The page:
Sir James Dyson and family
Household goods, Technology
Dyson is excited about his foray into technical education. The first intake of students at the Dyson Institute of Engineering and Technology, on a £15m campus in Malmesbury near his Wiltshire business headquarters, will open their books in the autumn, taking four-year engineering degrees in partnership with Warwick University. Long frustrated with Britain's skills gap, he said: "We are taking matters into our own hands."
Dyson, 70 last Tuesday, also unveiled a £2.5bn investment in another tech campus nearby at Hullavington earlier this year, as his business empire widens its horizons to take in the latest battery technologies, robotics and artificial intelligence. The planned industrial centre will allow the inventor to double his 3,500-strong workforce over the next few years. Still best known for his vacuum cleaners and hand-dryers, Dyson has more recently diversified into hairdryers, air purification systems and electric cars. He has also expanded into fresh markets, with exports growing particularly strongly over the past year as profits in 2016 soared by 41% to £631m on £2.51bn sales.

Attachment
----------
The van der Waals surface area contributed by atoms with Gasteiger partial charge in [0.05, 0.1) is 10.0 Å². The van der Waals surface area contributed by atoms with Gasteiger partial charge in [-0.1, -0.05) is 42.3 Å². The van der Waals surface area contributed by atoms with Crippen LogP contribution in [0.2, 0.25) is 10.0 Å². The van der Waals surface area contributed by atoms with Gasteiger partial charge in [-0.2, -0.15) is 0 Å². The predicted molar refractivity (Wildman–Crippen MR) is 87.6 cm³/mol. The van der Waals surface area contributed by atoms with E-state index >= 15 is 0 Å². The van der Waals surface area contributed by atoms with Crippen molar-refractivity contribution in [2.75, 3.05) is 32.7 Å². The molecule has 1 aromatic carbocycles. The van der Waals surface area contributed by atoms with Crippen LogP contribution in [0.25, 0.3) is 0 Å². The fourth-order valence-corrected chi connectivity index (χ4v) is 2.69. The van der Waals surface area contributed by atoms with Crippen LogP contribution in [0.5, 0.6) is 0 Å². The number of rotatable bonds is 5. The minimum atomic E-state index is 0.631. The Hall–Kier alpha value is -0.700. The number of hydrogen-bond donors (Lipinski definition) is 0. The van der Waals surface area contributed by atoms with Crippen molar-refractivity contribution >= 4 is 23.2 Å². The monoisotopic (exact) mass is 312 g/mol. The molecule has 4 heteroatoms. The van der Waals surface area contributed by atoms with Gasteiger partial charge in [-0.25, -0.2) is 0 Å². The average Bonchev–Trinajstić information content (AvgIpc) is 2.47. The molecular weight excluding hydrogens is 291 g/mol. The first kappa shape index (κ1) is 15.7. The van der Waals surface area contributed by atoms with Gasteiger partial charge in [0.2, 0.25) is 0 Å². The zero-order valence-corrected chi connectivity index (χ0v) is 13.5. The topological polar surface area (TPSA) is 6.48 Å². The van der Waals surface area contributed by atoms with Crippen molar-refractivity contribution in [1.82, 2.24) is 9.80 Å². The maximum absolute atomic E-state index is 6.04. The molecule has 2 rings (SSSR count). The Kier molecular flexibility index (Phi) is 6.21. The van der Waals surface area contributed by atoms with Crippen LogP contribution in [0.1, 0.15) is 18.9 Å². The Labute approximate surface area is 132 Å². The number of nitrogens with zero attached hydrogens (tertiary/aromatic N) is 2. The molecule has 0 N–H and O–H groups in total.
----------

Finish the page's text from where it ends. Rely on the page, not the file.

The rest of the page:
While many in the technology industry are focusing on allowing domestic appliances and other devices to be controlled by apps, Dyson is increasingly examining ways to make such products autonomous; for example, looking at ways to equip central heating and air-conditioning systems with artificial intelligence so they can operate independently. This is all a long way from Norfolk-born Dyson's early days. Having studied industrial design at the Royal College of Art, his first foray into inventing was the Ballbarrow more than 40 years ago. He then spent 15 years plugging away to get the first Dyson dual-cyclone vacuum cleaner on the market. But Britain's top inventor is also busy with new products and expansion of his £6.3bn empire. His £300 Supersonic hairdryer went on sale last June, with Chanel designer Karl Lagerfeld’s cat Choupette said to be among the first customers to receive one. Since 1999 he and his family have had more than £400m in salaries and dividends. He is also a bigger landowner than the Queen (qv), with total holdings of about 25,000 acres. We add £1.5bn for these private assets.
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